When John Belushi graced the world, his role as a Faber College student with a 0.0 GPA was arguably his finest performance. Backed by a rambunctious crowd of Delta fraternity brothers, Belushi portrays college life at its raunchy best.

Animal House is the quintessential collegiate comedy. Even independents (no Greek affiliation) will enjoy the irresistible sounds of Sam Cooke, Percy Faith and the Isley Brothers, who shaped a generation of students not only at fictional Faber College, but throughout the nation.

—Alex Murray

Cannibal Women in the Avocado

Jungle of Death

Satire • 1989 • PG-13 • 90 mins.

Director: J.F. Lawton

Guys, you’ll love this movie for its star, Adrienne Barbeau (as Dr. Kurtz) and her comely cannibal sisters. Gals, you’ll love it for its plot. This campy 1989 film is a spoof on just about everything. G-men, led by Bill Maher as Jim, with help from Dr. Margo Hunt (played by Shannon Tweed), must tame the dangerous avocado jungle, located in southern California. Their assignment is to quell a group of ‘Amazonian’ women who are capturing and dining on men who enter their enclave.

Because of their ‘special’ diets, these wild but very shapely, scantily attired females have created a national security crisis by preventing harvest of the country’s critical avocado crop. The ensuing clash is a satirical commentary on sexism, government and other weighty issues. It may not be Academy Award material, but this film is so much fun that it’s become a cult classic.

—Alice Snively

To Wong Foo, Thanks for Everything, Julie Newmar

Comedy • 1995 • PG-13 • 109 mins.

Director: Beeban Kidron

Wong Foo is a fun, campy chick flick/ buddy movie with a twist: The female leads are played by three macho guys in drag. These queens are enthusiastically portrayed by Wesley Snipes as Noxeema Jackson, Patrick Swayze as Vida Boheme and John Leguizamo as Chi-Chi Rodriguez. It’s a kick to watch these familiar romantic leading men so obviously enjoying themselves as they apply lipstick and strut about in gorgeous gowns. The film’s title refers to the autograph on Julie Newmar’s photo that is lifted as a talisman from a restaurant wall as the three begin a cross-country road trip. When their car breaks down in a small Midwest town, the unlikely trio manages the ultimate glamour makeover on the town’s dowdy and depressed populace. It’s all good fun with a little dramatic punch added in as Vida effectively and satisfyingly deals with one townie’s abusive husband.

To Wong Foo is a warm-hearted and compassionate film that delightfully succeeds in encouraging women to appreciate their inner girly-girl and men to embrace their feminine side.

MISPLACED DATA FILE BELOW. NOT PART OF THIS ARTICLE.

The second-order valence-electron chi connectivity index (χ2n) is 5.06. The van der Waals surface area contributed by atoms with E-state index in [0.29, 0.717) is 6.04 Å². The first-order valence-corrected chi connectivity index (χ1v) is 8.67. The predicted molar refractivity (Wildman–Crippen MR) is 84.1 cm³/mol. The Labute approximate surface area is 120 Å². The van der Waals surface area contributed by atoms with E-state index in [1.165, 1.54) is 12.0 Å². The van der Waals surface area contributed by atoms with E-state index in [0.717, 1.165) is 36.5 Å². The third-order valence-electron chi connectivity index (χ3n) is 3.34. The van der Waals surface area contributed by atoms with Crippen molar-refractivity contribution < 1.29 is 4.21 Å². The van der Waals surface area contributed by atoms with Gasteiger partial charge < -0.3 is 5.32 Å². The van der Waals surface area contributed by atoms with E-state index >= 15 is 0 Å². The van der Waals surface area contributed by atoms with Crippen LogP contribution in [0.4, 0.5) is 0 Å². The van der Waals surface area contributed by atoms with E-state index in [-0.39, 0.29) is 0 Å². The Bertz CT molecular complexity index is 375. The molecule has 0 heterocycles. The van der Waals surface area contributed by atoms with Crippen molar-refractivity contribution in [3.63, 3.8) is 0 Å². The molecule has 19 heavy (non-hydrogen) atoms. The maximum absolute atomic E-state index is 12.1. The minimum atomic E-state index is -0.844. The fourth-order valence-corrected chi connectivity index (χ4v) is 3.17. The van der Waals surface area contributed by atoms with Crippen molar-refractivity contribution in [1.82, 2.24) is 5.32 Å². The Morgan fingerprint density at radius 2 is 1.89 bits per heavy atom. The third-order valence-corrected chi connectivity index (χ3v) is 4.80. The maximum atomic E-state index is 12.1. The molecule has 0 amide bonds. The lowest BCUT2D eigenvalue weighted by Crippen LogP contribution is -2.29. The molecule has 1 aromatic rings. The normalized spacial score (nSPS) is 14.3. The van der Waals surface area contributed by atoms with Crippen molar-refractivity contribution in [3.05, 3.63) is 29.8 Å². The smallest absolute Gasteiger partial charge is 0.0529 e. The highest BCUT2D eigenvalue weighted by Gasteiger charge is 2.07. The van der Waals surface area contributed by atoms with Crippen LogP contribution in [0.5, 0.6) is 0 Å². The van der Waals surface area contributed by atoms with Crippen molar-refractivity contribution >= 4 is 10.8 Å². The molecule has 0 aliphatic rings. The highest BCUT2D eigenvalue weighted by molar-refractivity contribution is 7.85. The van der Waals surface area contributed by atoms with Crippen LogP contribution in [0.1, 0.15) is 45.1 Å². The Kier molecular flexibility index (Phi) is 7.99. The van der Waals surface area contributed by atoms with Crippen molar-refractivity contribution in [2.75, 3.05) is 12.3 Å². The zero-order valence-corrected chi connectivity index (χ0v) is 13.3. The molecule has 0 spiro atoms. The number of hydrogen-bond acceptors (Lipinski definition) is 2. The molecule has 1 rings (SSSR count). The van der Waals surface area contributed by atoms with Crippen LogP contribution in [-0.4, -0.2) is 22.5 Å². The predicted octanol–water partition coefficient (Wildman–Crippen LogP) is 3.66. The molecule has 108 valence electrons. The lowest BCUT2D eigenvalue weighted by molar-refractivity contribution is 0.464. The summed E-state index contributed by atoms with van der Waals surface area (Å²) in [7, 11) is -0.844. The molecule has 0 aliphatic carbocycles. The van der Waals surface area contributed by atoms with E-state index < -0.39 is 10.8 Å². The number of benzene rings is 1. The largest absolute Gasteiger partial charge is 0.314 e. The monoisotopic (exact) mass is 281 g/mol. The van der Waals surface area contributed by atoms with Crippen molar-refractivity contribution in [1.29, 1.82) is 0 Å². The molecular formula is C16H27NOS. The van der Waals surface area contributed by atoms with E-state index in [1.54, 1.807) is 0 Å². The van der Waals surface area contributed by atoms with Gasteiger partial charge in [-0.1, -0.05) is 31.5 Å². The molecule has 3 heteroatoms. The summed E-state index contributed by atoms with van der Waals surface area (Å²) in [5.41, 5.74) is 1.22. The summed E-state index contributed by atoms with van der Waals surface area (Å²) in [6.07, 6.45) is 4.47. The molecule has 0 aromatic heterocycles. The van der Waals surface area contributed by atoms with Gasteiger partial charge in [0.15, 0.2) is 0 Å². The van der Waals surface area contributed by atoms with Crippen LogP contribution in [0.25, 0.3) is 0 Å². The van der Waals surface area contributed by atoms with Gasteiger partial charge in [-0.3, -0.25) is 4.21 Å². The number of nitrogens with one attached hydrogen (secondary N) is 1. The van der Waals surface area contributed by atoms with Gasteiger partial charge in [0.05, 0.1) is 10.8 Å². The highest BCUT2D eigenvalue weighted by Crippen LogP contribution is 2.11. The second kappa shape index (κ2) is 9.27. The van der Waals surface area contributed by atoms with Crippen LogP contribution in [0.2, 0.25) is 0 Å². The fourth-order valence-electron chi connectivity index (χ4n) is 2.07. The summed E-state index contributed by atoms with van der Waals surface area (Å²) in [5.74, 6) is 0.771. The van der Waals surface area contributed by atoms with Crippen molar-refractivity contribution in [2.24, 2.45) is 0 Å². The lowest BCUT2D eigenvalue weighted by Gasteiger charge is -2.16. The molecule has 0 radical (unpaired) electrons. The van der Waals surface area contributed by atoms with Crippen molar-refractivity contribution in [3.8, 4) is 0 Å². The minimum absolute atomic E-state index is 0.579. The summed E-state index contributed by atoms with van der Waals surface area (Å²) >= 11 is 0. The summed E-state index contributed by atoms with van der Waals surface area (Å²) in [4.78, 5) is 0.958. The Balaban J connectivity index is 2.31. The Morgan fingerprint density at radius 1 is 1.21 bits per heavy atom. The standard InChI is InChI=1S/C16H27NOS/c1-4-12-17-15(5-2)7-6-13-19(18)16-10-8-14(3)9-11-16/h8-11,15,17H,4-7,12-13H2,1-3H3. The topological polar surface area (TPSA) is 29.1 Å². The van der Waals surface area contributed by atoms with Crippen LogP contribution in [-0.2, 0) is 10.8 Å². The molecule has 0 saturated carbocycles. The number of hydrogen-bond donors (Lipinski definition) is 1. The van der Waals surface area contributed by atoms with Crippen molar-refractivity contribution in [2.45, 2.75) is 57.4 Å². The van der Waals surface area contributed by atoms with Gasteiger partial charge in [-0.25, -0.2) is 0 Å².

—Cathy Miller


Dramas give our emotions a workout, putting us in the shoes of characters whose pathways are very different from our own. For that difference we’re often fervently grateful, for the rules of drama are harsh. Through pity and fear, our emotions are washed and rung out. Maybe, we come out cleaner.

Cat on a Hot Tin Roof

1958 • NR • 108 mins.

Director: Richard Brooks

Sex appeal purrs from Elizabeth Taylor’s lips and spills from Paul Newman’s liquor glass in Richard Brooks’ adaptation of Tennessee William’s play Cat on a Hot Tin Roof.

After the death of his best friend and former college football teammate, and amid rumors of his wife’s unfaithfulness, Brick, played by Newman, spirals into a liquor-fueled pity party. His wife, Maggie, tries to claw her way back into the loving arms of her husband, denying infidelity and begging Brick to question his dead best friend’s loyalty. The duo travel to Brick’s family estate, a lavish antebellum home in Mississippi, to celebrate the birthday of patriarch Big Daddy. Big Daddy, played by Burl Ives, is also dying of cancer, a fact that causes father and son to examine their lives of opulence and materialism substituting for love. Maggie’s balancing like a cat on a hot tin roof, but will she land on her feet?

—Aubree Stafford

Bound for Glory

1976 • R • 147 mins.

Director: Hal Ashby

Unlike recent film biographies of musicians, such as Ray and Walk the Line, this portrayal of Woody Guthrie’s rise to fame among the disenfranchised only tackles a brief, albeit eventful, period in the singer’s life. In this difference the movie excels, as it does not hasten to capture all the misfortune and drama in Guthrie’s life. Instead, the tale begins with Woody already a father and husband, painting signs to get by in a small Texas town in 1937. To learn all about Guthrie’s life — his Oklahoma childhood, his mother’s instititonalization, his two later marriages, his ill health — pick up a book.

David Carradine is fine as Guthrie, often bringing off a loafing good humor in balance with the rambler’s irresponsible home life and yearning to aid the broken spirits of the California labor class. Ronny Cox adds a stellar supporting role as Ozark Bule, the band leader and union organizer who discovers Woody’s talent. A montage of traveling clips toward the end of the film highlights many of the songwriter’s great tunes. The movie borrows the title of Guthrie’s semi-autobiographical novel.

—Sam Farmer


1993 • R • 124 mins.

Director: Peter Weir